At its annual Worldwide Developers Conference (WWDC) yesterday, Apple announced a host of new data privacy features that appear to take an aim at Facebook’s data-dependent business. As pointed out by The Wall Street Journal for instance, new privacy tools in Safari will limit the personal data that apps like Facebook can collect.
Apple also used a number of Facebook and Instagram images during its keynote presentation as examples of what to limit. Daniel Ives, the head of technology research for research firm GBH Insights, said that “the combination of social media and privacy offerings amounted to shots across the bow at Facebook”.
“We’ve all seen these ‘like’ buttons and ‘share’ buttons,” Apple’s software chief Craig Federighi told the audience at its annual developers’ conference in San Jose on Monday. “Well it turns out, these can be used to track you, whether you click on them or not. And so this year, we are shutting that down.”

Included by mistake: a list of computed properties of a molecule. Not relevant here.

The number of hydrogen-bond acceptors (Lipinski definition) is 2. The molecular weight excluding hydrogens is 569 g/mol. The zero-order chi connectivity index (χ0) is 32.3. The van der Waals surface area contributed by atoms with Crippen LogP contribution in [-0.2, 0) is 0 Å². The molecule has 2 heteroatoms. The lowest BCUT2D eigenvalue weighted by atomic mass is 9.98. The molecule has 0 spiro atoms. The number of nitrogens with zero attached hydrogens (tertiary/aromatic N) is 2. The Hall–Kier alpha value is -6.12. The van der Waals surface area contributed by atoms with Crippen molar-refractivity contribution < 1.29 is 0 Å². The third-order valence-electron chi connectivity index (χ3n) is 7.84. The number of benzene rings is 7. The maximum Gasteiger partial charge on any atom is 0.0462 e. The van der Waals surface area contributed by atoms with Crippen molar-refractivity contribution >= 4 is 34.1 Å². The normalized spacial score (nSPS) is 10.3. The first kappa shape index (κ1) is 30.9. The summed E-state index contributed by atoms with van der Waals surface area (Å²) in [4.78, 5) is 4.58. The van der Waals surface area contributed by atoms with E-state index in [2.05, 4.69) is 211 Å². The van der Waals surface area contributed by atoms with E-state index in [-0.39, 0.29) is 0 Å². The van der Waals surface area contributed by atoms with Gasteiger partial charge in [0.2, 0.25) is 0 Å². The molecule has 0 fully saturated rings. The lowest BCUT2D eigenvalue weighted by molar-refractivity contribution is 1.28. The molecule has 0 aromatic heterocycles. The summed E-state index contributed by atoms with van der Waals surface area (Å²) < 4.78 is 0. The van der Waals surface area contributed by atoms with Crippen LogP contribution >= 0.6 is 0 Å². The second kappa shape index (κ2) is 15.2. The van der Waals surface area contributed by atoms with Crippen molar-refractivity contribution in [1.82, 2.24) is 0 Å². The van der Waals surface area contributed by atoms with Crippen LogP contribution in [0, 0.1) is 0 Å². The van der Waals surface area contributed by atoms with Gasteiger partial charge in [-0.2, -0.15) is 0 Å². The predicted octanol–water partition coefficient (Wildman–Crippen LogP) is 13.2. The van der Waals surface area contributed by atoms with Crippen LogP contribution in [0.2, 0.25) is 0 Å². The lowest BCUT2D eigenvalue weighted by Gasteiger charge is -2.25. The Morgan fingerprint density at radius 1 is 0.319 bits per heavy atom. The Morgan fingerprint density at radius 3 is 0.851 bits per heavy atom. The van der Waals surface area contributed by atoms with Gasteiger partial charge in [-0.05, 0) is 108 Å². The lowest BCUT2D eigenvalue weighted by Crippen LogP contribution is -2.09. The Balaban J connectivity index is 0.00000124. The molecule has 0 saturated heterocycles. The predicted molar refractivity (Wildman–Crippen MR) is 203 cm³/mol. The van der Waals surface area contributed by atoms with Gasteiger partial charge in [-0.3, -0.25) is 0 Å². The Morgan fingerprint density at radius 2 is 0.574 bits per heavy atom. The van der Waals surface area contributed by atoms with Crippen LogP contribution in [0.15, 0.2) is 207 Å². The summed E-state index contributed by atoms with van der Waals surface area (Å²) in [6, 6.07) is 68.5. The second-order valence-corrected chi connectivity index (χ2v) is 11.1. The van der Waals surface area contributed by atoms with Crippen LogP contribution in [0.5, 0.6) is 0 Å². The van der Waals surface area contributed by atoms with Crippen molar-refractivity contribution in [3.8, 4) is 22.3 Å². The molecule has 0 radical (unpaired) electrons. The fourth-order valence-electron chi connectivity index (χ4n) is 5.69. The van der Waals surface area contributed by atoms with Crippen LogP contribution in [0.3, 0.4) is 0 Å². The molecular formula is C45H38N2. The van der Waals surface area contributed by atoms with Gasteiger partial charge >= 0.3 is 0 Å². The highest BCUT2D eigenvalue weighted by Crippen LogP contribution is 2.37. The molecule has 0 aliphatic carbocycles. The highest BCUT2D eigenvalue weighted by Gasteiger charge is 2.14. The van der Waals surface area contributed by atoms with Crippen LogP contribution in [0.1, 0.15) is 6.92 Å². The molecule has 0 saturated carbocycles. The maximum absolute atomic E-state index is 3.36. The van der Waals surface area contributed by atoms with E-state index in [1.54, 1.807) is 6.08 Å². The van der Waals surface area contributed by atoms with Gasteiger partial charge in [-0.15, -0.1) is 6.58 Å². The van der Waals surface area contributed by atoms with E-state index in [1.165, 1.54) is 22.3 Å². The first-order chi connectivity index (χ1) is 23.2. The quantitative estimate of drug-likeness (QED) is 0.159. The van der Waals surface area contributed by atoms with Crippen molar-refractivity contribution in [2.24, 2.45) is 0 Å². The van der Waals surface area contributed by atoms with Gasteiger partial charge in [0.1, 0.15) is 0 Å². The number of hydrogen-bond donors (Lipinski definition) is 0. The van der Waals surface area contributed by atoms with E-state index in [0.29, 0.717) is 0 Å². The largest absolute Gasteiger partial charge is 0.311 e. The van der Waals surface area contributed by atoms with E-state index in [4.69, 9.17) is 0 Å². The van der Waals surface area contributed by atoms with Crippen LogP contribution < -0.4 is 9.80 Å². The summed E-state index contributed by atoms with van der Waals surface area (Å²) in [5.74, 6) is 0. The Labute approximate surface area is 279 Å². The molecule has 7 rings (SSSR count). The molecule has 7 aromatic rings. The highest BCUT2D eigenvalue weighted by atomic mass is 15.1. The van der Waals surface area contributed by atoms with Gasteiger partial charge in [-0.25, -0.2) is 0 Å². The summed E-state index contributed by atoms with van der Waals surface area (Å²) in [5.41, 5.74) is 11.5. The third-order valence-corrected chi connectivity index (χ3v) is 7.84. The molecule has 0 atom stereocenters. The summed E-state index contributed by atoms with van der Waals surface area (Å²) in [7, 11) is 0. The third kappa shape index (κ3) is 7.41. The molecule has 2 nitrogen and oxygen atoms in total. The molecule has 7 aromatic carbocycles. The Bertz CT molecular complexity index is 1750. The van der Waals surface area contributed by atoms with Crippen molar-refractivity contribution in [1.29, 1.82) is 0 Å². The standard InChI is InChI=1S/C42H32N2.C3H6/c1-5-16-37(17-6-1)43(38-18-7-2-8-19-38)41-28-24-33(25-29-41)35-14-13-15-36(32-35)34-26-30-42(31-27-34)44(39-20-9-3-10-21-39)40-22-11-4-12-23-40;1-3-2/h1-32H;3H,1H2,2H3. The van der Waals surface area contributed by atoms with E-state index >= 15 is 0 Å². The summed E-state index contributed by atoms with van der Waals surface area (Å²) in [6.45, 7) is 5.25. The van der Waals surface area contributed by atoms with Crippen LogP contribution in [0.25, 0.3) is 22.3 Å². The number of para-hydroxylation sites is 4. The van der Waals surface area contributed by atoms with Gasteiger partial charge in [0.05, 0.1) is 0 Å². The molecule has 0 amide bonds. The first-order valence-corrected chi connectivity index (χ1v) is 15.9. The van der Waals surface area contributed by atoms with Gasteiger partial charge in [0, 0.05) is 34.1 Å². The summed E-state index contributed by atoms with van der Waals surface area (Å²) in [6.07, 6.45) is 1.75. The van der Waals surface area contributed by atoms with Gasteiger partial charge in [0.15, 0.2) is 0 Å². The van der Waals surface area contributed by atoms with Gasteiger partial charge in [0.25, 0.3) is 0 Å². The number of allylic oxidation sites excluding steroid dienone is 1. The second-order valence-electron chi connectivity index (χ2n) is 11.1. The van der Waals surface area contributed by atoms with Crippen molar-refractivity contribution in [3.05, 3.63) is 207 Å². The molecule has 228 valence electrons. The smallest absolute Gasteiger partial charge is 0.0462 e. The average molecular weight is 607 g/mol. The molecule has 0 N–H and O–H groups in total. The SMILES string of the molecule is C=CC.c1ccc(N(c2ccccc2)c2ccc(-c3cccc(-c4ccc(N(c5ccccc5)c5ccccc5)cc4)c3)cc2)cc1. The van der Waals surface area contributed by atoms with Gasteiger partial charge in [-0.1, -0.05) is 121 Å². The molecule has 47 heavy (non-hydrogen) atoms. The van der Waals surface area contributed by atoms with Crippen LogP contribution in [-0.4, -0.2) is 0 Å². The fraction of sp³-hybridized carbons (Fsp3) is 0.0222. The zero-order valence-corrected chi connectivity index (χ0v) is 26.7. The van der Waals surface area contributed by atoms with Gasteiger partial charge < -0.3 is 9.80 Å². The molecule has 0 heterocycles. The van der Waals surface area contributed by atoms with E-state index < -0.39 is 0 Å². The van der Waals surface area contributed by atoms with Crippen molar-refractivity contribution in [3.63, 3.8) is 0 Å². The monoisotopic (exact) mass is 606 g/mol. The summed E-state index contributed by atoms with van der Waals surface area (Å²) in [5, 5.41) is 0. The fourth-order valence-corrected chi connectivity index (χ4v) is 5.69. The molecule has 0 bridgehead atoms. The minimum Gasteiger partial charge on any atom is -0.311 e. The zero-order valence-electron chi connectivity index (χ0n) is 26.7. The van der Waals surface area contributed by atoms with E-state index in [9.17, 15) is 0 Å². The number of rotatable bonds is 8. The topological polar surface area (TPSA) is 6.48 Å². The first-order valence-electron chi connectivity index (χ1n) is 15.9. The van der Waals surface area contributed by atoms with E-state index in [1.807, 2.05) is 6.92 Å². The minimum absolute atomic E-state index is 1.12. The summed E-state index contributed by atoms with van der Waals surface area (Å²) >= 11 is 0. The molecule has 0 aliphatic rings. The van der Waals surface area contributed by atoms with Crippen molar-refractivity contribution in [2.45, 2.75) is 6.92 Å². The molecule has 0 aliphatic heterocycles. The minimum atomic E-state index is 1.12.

Apple targeted Facebook in other ways. Earlier in the presentation, Mr. Federighi showed how the software will let users limit their time on apps, using Instagram as the example to restrict usage.
The updated Safari browser will also block the ability to identify individual users through browser configurations, a move that would not only hurt Facebook’s ability to track users, but also Google and other publishers that rely heavily on targeted advertising.